Error
  • JLIB_APPLICATION_ERROR_COMPONENT_NOT_LOADING
  • JLIB_APPLICATION_ERROR_COMPONENT_NOT_LOADING
  • JLIB_APPLICATION_ERROR_COMPONENT_NOT_LOADING
  • JLIB_APPLICATION_ERROR_COMPONENT_NOT_LOADING
  • JLIB_APPLICATION_ERROR_COMPONENT_NOT_LOADING
  • Error loading component: com_content, 1
  • Error loading component: com_content, 1
  • Error loading component: com_content, 1
  • Error loading component: com_content, 1
  • Error loading component: com_content, 1
  • Error loading component: com_content, 1
  • Error loading component: com_media, 1
  • Error loading component: com_content, 1
  • Error loading component: com_content, 1
Message
  • PLG_KUNENADISCUSS_DEPENDENCY_FAIL

Species Identification

These two fish are often confused in the aquarium trade due to their extremely similar physical characteristics as juveniles. Their common names are not often confused, and they are quite distinguishable as adults, but they still are labeled incorrectly. In the following, I'll give you a few pointers on how to tell these two fish apart.

The first issue I want to address is the true identity of the Green Terror. The original green terror is the fish Aequidens rivulatus originating from northern Ecuador. It was first described in the 1800's but since has been confused with a few other species. “Aequidens” sp. goldsaum, and “Aequidens” sp. silbersaum. The goldsaum originates from Ecuador, and the silbersaum from Peru. Some believe that these fish are all separate species, and some believe that they are all one species with different physical characteristics defined by habitat and diet. Officially, there is only one fish described and that is A. rivulatus which is why the other “Aequidens” are highlighted in quotations. Although there is confusion among the identity of the True Green Terror, one thing is known. The fish sold in almost all pet stores is “Aequidens” sp. goldsaum, which is commonly referred to as the Green Terror. Confused? Join the club. Laughing

"Aequidens" sp. goldsaum (Green Terror)

This is a large growing cichlid. Large specimens have reached 12 inches though 10 inches is more common for an adult male, and females slightly smaller. Green terrors have a long bodied profile, but as males mature they often gain height and bulk. Males are capable of developing large nuchal humps similar to A. citrinellus. Their caudal and anal fins are lined with an orange-red band, and their face is marked with worm-like iridescent blue markings. The body color varies from yellowish-gold color to a greenish-blue hue. Truly they are a beautiful species that I recommend for any large cichlid seeker.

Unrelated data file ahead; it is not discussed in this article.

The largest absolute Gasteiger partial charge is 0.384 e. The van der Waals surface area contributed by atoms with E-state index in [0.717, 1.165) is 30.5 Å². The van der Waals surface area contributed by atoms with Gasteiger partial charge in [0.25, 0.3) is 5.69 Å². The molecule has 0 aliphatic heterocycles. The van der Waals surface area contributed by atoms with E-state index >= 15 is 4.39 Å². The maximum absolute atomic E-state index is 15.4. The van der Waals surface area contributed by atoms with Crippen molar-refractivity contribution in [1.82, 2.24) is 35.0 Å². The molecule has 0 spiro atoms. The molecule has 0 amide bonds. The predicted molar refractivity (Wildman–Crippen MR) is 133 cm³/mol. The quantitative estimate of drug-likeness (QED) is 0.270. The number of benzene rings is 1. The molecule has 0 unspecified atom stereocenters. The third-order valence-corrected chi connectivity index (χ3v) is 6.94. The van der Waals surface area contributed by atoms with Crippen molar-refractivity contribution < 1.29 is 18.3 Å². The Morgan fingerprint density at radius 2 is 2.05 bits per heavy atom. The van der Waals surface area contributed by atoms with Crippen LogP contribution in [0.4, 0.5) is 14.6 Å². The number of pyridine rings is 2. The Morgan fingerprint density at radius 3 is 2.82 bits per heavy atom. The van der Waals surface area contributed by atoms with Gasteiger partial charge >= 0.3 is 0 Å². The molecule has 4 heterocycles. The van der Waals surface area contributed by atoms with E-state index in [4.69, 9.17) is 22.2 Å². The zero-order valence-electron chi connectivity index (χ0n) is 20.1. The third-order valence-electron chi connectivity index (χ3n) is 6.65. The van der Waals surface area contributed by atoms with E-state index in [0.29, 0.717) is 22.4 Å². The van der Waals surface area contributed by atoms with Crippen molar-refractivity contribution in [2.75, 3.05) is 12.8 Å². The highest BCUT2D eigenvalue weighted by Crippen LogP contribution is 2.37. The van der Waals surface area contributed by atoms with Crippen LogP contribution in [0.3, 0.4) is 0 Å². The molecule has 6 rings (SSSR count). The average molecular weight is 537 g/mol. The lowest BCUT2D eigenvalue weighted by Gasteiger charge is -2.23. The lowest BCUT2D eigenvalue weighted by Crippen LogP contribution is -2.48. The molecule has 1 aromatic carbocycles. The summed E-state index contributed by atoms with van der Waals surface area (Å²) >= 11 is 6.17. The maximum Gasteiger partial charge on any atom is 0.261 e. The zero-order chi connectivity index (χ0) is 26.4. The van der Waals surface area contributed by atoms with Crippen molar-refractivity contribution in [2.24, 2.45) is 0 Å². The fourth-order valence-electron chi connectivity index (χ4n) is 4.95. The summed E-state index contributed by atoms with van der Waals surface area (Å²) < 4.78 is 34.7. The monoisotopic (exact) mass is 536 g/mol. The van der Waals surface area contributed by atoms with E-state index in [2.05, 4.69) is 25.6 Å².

Aequidens pulcher (Blue Acara)

Blue Acara's are a medium sized cichlid. Large males have been known to reach over 8 inches in length, but 6-7 is more common, females being slightly smaller. Blue acara's have a long bodied profile and are known for their long dorsal and anal fins. The dorsal and anal fins lengthen toward the caudal fin, giving the fish a unique shape. While males are bulkier and have a heavier forehead than females, they typically do not develop the large nuchal hump like the Green Terror. The slope of their forehead is not as steep as the Green Terror. Their color is typically a gray based body color horizontally lined by a gold, greenish, blue color, often broken up by black vertical bands. They also have iridescent blue facial markings accompanied by a vertical black eye mark. Their caudal and dorsal fins are often lined with an orange-red band like the terror, however, the Terror's band is much thicker than the Acara's.


Below are a few side-by-side pics of Green Terrors (left) and Blue Acaras (right). I've circled and pointed out a few of the characteristics that will hopefully make differentiating these two fish a bit easier.

The blue circle on each fish is showing the difference in head shape. When these fish are juvies, many times this is the only way to tell the difference between the two. The Green Terror has a steep sloped forehead, and the Blue Acara has a more feminine, slow sloped forehead. The red circle is showing the difference between the body profiles. The body height of the Green Terror is higher than that of the slender Blue Acara. The white circle is the most reliable way to tell Terrors from Acaras. Most Acaras do have an orange/red caudal band like the Terrors, but almost never as thick as a Terror's caudal band.

Figure A


 
Green Terrors (left) and Blue Acaras (right)
  • Note the arrow pointing to the Green Terror's nuchal hump. You'll never seen an Acara grow one of these.
  • Note the arrow at the bottom of the Green Terror pointing out the body coloration. The color is a vibrant greenish-blue color that a Blue Acara won't display.
  • Note the arrow pointing to the eye mark on the Blue Acara. I have seen some Green Terrors with this mark, but not many. Mostly, it is a characteristic of the Blue Acara.
  • Note the arrow pointing to the vertical bars on the Blue Acara. Most Acara's have atleast faded vertical bars as a part of their body coloration. Green Terrors typically don't show vertical black bars unless they are stressed.

Figure B


 
Green Terrors (left) and Blue Acaras (right)

This article is meant to be used as a guideline. The information provided here was derived mostly from my own experience or from information I've learned from others. Again, the pictures here are pretty cut and dry, but in the pet store it might be a bit more difficult to identify them. It takes practice and a bit of experience to really be knowledgeable in identification.

Special thanks to: Ksane (Figure A1), bikim420_2005 (Figure A2), Greenterra (Figure B1), Cichlid2006 (Figure B2) of